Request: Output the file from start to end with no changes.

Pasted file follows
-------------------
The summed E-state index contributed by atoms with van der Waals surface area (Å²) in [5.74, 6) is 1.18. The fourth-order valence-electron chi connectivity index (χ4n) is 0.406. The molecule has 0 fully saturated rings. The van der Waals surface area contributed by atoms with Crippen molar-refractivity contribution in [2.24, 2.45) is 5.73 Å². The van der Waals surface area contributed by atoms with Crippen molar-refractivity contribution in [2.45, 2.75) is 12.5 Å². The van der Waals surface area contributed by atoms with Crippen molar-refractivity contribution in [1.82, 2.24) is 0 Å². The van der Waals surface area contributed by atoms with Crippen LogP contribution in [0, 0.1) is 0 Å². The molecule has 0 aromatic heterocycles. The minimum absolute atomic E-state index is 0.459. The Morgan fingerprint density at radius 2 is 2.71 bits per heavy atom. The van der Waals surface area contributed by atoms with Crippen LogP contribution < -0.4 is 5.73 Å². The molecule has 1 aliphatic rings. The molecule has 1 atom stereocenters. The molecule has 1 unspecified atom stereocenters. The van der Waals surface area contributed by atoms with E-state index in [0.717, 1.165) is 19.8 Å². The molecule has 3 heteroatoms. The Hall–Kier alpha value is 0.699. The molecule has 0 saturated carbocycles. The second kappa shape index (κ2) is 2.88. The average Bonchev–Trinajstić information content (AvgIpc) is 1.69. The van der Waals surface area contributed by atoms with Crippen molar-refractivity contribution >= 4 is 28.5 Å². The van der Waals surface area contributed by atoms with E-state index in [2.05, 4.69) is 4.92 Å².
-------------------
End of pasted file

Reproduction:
The summed E-state index contributed by atoms with van der Waals surface area (Å²) in [5.74, 6) is 1.18. The fourth-order valence-electron chi connectivity index (χ4n) is 0.406. The molecule has 0 fully saturated rings. The van der Waals surface area contributed by atoms with Crippen molar-refractivity contribution in [2.24, 2.45) is 5.73 Å². The van der Waals surface area contributed by atoms with Crippen molar-refractivity contribution in [2.45, 2.75) is 12.5 Å². The van der Waals surface area contributed by atoms with Crippen molar-refractivity contribution in [1.82, 2.24) is 0 Å². The van der Waals surface area contributed by atoms with Crippen LogP contribution in [0, 0.1) is 0 Å². The molecule has 0 aromatic heterocycles. The minimum absolute atomic E-state index is 0.459. The Morgan fingerprint density at radius 2 is 2.71 bits per heavy atom. The van der Waals surface area contributed by atoms with Crippen LogP contribution < -0.4 is 5.73 Å². The molecule has 1 aliphatic rings. The molecule has 1 atom stereocenters. The molecule has 1 unspecified atom stereocenters. The van der Waals surface area contributed by atoms with E-state index in [0.717, 1.165) is 19.8 Å². The molecule has 3 heteroatoms. The Hall–Kier alpha value is 0.699. The molecule has 0 saturated carbocycles. The second kappa shape index (κ2) is 2.88. The average Bonchev–Trinajstić information content (AvgIpc) is 1.69. The van der Waals surface area contributed by atoms with Crippen molar-refractivity contribution >= 4 is 28.5 Å². The van der Waals surface area contributed by atoms with E-state index in [2.05, 4.69) is 4.92 Å².